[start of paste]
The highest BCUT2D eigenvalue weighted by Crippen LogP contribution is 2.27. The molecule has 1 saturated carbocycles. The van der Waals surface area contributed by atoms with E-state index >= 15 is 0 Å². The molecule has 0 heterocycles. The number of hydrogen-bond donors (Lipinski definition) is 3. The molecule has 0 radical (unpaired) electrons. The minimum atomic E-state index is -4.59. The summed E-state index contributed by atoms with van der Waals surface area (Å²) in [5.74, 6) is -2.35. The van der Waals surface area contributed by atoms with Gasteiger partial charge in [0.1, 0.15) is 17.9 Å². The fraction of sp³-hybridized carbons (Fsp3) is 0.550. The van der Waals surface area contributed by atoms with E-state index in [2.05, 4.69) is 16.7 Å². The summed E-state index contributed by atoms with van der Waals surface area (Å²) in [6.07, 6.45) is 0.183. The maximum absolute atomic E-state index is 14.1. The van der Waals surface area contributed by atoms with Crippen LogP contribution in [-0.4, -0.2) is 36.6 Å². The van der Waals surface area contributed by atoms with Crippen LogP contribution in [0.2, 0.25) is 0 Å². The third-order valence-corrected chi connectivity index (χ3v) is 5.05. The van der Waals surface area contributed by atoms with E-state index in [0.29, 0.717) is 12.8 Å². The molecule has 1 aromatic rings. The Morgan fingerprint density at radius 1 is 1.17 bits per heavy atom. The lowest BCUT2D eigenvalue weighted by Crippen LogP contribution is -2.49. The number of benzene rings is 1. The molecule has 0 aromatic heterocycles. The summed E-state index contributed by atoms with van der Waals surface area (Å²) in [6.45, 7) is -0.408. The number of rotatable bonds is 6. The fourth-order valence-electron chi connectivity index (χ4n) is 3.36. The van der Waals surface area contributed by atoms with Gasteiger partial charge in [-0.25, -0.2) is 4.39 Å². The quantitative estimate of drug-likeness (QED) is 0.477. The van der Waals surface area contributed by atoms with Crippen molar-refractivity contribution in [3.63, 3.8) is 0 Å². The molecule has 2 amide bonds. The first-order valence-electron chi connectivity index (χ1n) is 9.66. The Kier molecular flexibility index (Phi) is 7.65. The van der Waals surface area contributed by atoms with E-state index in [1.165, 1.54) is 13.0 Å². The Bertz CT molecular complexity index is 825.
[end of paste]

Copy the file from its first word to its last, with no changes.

The highest BCUT2D eigenvalue weighted by Crippen LogP contribution is 2.27. The molecule has 1 saturated carbocycles. The van der Waals surface area contributed by atoms with E-state index >= 15 is 0 Å². The molecule has 0 heterocycles. The number of hydrogen-bond donors (Lipinski definition) is 3. The molecule has 0 radical (unpaired) electrons. The minimum atomic E-state index is -4.59. The summed E-state index contributed by atoms with van der Waals surface area (Å²) in [5.74, 6) is -2.35. The van der Waals surface area contributed by atoms with Gasteiger partial charge in [0.1, 0.15) is 17.9 Å². The fraction of sp³-hybridized carbons (Fsp3) is 0.550. The van der Waals surface area contributed by atoms with E-state index in [2.05, 4.69) is 16.7 Å². The summed E-state index contributed by atoms with van der Waals surface area (Å²) in [6.07, 6.45) is 0.183. The maximum absolute atomic E-state index is 14.1. The van der Waals surface area contributed by atoms with Crippen LogP contribution in [-0.4, -0.2) is 36.6 Å². The van der Waals surface area contributed by atoms with Crippen LogP contribution in [0.2, 0.25) is 0 Å². The third-order valence-corrected chi connectivity index (χ3v) is 5.05. The van der Waals surface area contributed by atoms with E-state index in [0.29, 0.717) is 12.8 Å². The molecule has 1 aromatic rings. The Morgan fingerprint density at radius 1 is 1.17 bits per heavy atom. The lowest BCUT2D eigenvalue weighted by Crippen LogP contribution is -2.49. The number of benzene rings is 1. The molecule has 0 aromatic heterocycles. The summed E-state index contributed by atoms with van der Waals surface area (Å²) in [6.45, 7) is -0.408. The number of rotatable bonds is 6. The fourth-order valence-electron chi connectivity index (χ4n) is 3.36. The van der Waals surface area contributed by atoms with Gasteiger partial charge in [-0.25, -0.2) is 4.39 Å². The quantitative estimate of drug-likeness (QED) is 0.477. The van der Waals surface area contributed by atoms with Crippen molar-refractivity contribution in [3.63, 3.8) is 0 Å². The molecule has 2 amide bonds. The first-order valence-electron chi connectivity index (χ1n) is 9.66. The Kier molecular flexibility index (Phi) is 7.65. The van der Waals surface area contributed by atoms with E-state index in [1.165, 1.54) is 13.0 Å². The Bertz CT molecular complexity index is 825.